Transcript of address by FFA Chairman, Steven Lowy AM, from the FFA Annual General Meeting
On the evening of the current board’s final meeting just a few weeks ago I hosted a dinner to mark the occasion – a kind of Last Supper, you might say.
You might have thought it would be a pretty solemn affair.
But it was, in fact, a very warm and light-hearted occasion.
And it wasn’t because some of us felt the burden of responsibility lifted from our shoulders!
It was because most of the evening was devoted to looking back at what had been achieved on our watch.
Each board member took the opportunity to speak about their experience, and the stories they told were universally respectful and positive, and often humorous.
This was because, beyond the headlines generated about the Congress process, much progress had been made, on and off the pitch.
We reflected on FFA record revenues, a record broadcast deal, and record corporate sponsorship, all achieved in a fiercely competitive sporting marketplace where football probably ranks as the number four sport in the country for both revenue and broadcast numbers.
We spoke about the flourishing grassroots, with participation growing as more young boys and, importantly, young girls continue to get involved in football.
Football is clearly now the No. 1 participation sport in the country.
There were plenty of other initiatives mentioned – such as our absolutely critical investment in digital infrastructure to better market the whole game and better connect the professional and amateur pillars of football.
Directors recalled this year’s record distributions to A-League clubs; and record distributions to Member Federations; and the fact that FFA revenue is expected to grow to $121 million this year – with 60% allocated to running of the Leagues and distributions to A-League clubs and players with the remaining 40% to the national teams and grassroots.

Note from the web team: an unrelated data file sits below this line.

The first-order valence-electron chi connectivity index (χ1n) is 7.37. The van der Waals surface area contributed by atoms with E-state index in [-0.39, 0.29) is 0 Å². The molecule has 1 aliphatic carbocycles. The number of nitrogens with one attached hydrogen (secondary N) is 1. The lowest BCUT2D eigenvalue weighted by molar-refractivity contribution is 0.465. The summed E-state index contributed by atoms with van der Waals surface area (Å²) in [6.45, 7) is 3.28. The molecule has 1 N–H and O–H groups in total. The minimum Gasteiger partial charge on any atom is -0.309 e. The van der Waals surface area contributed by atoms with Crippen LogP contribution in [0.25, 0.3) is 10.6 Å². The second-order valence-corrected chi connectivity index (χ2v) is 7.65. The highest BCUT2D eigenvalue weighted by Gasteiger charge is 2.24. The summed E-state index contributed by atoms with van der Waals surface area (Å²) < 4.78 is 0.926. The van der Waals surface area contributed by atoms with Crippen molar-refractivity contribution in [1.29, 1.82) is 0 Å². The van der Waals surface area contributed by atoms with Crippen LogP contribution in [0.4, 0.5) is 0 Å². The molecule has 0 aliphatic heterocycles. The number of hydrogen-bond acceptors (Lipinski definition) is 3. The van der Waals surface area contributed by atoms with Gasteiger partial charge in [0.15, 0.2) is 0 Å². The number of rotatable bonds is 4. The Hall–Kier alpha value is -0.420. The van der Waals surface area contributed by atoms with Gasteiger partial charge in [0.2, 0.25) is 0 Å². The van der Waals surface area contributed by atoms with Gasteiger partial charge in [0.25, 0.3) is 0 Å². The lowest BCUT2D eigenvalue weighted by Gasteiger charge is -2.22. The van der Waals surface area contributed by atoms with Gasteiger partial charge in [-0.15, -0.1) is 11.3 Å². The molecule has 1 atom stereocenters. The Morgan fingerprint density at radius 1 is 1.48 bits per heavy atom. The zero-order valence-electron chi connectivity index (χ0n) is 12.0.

Players now receive 33% of overall revenues of FFA, up from 27% four years ago.
And the balance sheet which reflects members’ equity of $6.9 million, which is small because we distribute effectively all of our revenues to various sectors of the game, was held intact along the way.
There was the first-ever Collective Bargaining Agreement for Westfield W-League players.
And the building up of FFA’s government and international relations capabilities consolidating FFA’s high standing with Commonwealth and State Governments and with FIFA and AFC.
On the pitch the FFA Cup continues to grow and is hailed as a unique success story in the Australian sporting landscape, involving more than 700 teams and creating captivating “David and Goliath” contests.
There was much discussion about the continuing success of the Socceroos and Matildas.
For the Socceroos – they are one of just 12 nations out of a total of 211 FIFA member countries to have appeared at the past four successive World Cups.
The Matildas continue to improve and are now ranked 6th in the world, and are a real World Cup prospect next year in France. They are now one of Australia’s most-loved sporting teams.
Our bid to host the 2023 Women’s World Cup, with strong support from the Commonwealth Government, was another milestone that has the potential to massively turbo-charge women’s sport, and particularly women’s football, across Australia.
These were just some of the happier recollections.
There was some dark humour about the difficult times too.
I recalled that within days of assuming the chair the entire game was in uproar over the fan-banning controversy which led to active fan groups striking. Fortunately it was quickly resolved, thanks in large part to the leadership of David and his senior team, as well as Chris Nikou from the board and Mark Bosnich who is well known to you all. It would have been disastrous if this issue had not been resolved quickly.